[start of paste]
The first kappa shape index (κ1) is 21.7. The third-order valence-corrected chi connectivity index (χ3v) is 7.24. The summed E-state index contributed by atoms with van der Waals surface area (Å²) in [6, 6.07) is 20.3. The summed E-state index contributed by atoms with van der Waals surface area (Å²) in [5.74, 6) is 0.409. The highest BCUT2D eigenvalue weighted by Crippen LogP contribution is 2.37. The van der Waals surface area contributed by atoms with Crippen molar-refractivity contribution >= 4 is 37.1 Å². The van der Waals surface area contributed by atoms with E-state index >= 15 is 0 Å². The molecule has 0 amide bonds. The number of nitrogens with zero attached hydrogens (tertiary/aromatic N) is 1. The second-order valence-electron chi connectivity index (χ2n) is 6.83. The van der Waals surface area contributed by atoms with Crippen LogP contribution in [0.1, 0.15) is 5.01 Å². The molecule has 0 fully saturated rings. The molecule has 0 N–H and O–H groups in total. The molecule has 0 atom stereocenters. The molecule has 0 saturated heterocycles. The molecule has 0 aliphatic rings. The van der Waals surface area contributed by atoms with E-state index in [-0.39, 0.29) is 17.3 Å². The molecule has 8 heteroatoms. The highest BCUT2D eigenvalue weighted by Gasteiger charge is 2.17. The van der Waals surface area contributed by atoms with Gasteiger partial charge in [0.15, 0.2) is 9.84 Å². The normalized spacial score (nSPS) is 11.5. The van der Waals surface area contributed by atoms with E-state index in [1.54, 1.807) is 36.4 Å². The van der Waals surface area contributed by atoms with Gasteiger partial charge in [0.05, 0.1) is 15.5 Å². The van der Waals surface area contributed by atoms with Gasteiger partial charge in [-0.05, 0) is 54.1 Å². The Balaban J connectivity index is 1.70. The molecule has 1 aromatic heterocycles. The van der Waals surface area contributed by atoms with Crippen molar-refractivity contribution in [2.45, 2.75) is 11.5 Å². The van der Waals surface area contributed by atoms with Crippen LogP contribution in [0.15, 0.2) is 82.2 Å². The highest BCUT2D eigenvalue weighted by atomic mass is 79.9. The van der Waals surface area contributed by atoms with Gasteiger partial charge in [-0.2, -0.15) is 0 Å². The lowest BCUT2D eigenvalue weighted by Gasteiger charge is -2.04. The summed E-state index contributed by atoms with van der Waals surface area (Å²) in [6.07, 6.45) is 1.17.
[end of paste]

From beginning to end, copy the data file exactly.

The first kappa shape index (κ1) is 21.7. The third-order valence-corrected chi connectivity index (χ3v) is 7.24. The summed E-state index contributed by atoms with van der Waals surface area (Å²) in [6, 6.07) is 20.3. The summed E-state index contributed by atoms with van der Waals surface area (Å²) in [5.74, 6) is 0.409. The highest BCUT2D eigenvalue weighted by Crippen LogP contribution is 2.37. The van der Waals surface area contributed by atoms with Crippen molar-refractivity contribution >= 4 is 37.1 Å². The van der Waals surface area contributed by atoms with E-state index >= 15 is 0 Å². The molecule has 0 amide bonds. The number of nitrogens with zero attached hydrogens (tertiary/aromatic N) is 1. The second-order valence-electron chi connectivity index (χ2n) is 6.83. The van der Waals surface area contributed by atoms with Crippen LogP contribution in [0.1, 0.15) is 5.01 Å². The molecule has 0 fully saturated rings. The molecule has 0 N–H and O–H groups in total. The molecule has 0 atom stereocenters. The molecule has 0 saturated heterocycles. The molecule has 0 aliphatic rings. The van der Waals surface area contributed by atoms with E-state index in [-0.39, 0.29) is 17.3 Å². The molecule has 8 heteroatoms. The highest BCUT2D eigenvalue weighted by Gasteiger charge is 2.17. The van der Waals surface area contributed by atoms with Gasteiger partial charge in [0.15, 0.2) is 9.84 Å². The normalized spacial score (nSPS) is 11.5. The van der Waals surface area contributed by atoms with E-state index in [1.54, 1.807) is 36.4 Å². The van der Waals surface area contributed by atoms with Gasteiger partial charge in [0.05, 0.1) is 15.5 Å². The van der Waals surface area contributed by atoms with Gasteiger partial charge in [-0.05, 0) is 54.1 Å². The Balaban J connectivity index is 1.70. The molecule has 1 aromatic heterocycles. The van der Waals surface area contributed by atoms with Crippen molar-refractivity contribution in [2.45, 2.75) is 11.5 Å². The van der Waals surface area contributed by atoms with Crippen LogP contribution in [0.15, 0.2) is 82.2 Å². The highest BCUT2D eigenvalue weighted by atomic mass is 79.9. The van der Waals surface area contributed by atoms with Gasteiger partial charge in [-0.2, -0.15) is 0 Å². The lowest BCUT2D eigenvalue weighted by Gasteiger charge is -2.04. The summed E-state index contributed by atoms with van der Waals surface area (Å²) in [6.07, 6.45) is 1.17.